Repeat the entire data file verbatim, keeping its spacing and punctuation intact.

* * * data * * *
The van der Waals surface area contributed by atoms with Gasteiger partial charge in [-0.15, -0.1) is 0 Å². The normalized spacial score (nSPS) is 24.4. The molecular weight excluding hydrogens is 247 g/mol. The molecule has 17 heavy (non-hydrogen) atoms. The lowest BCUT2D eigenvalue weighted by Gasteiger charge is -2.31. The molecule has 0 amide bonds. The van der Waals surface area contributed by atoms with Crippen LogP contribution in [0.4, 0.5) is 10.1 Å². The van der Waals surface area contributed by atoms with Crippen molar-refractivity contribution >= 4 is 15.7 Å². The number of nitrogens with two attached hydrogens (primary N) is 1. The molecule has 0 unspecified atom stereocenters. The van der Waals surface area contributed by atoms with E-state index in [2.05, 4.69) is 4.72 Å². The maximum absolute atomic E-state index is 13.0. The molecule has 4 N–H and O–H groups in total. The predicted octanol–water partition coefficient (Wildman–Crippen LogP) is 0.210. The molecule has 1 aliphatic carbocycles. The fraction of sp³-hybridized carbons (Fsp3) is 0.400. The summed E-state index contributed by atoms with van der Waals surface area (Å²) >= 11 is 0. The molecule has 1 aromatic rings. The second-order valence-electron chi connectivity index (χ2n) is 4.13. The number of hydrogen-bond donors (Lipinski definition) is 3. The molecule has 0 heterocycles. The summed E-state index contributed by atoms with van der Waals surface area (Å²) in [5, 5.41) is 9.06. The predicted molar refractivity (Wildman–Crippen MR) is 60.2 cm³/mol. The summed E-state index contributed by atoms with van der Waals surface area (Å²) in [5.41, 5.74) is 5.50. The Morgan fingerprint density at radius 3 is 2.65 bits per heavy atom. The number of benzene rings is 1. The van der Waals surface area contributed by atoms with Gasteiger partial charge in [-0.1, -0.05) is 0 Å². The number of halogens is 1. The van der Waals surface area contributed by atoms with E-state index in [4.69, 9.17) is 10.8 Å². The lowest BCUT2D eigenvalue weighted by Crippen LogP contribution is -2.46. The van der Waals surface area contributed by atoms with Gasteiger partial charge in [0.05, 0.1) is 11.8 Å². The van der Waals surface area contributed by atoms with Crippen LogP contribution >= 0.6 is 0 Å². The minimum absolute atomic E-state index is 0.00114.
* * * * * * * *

The van der Waals surface area contributed by atoms with Gasteiger partial charge in [-0.15, -0.1) is 0 Å². The normalized spacial score (nSPS) is 24.4. The molecular weight excluding hydrogens is 247 g/mol. The molecule has 17 heavy (non-hydrogen) atoms. The lowest BCUT2D eigenvalue weighted by Gasteiger charge is -2.31. The molecule has 0 amide bonds. The van der Waals surface area contributed by atoms with Crippen LogP contribution in [0.4, 0.5) is 10.1 Å². The van der Waals surface area contributed by atoms with Crippen molar-refractivity contribution >= 4 is 15.7 Å². The number of nitrogens with two attached hydrogens (primary N) is 1. The molecule has 0 unspecified atom stereocenters. The van der Waals surface area contributed by atoms with E-state index in [2.05, 4.69) is 4.72 Å². The maximum absolute atomic E-state index is 13.0. The molecule has 4 N–H and O–H groups in total. The predicted octanol–water partition coefficient (Wildman–Crippen LogP) is 0.210. The molecule has 1 aliphatic carbocycles. The fraction of sp³-hybridized carbons (Fsp3) is 0.400. The summed E-state index contributed by atoms with van der Waals surface area (Å²) >= 11 is 0. The molecule has 1 aromatic rings. The second-order valence-electron chi connectivity index (χ2n) is 4.13. The number of hydrogen-bond donors (Lipinski definition) is 3. The molecule has 0 heterocycles. The summed E-state index contributed by atoms with van der Waals surface area (Å²) in [5, 5.41) is 9.06. The predicted molar refractivity (Wildman–Crippen MR) is 60.2 cm³/mol. The summed E-state index contributed by atoms with van der Waals surface area (Å²) in [5.41, 5.74) is 5.50. The Morgan fingerprint density at radius 3 is 2.65 bits per heavy atom. The number of benzene rings is 1. The van der Waals surface area contributed by atoms with Gasteiger partial charge in [-0.1, -0.05) is 0 Å². The number of halogens is 1. The van der Waals surface area contributed by atoms with E-state index in [4.69, 9.17) is 10.8 Å². The lowest BCUT2D eigenvalue weighted by Crippen LogP contribution is -2.46. The van der Waals surface area contributed by atoms with Gasteiger partial charge in [0.05, 0.1) is 11.8 Å². The van der Waals surface area contributed by atoms with Crippen LogP contribution >= 0.6 is 0 Å². The minimum absolute atomic E-state index is 0.00114.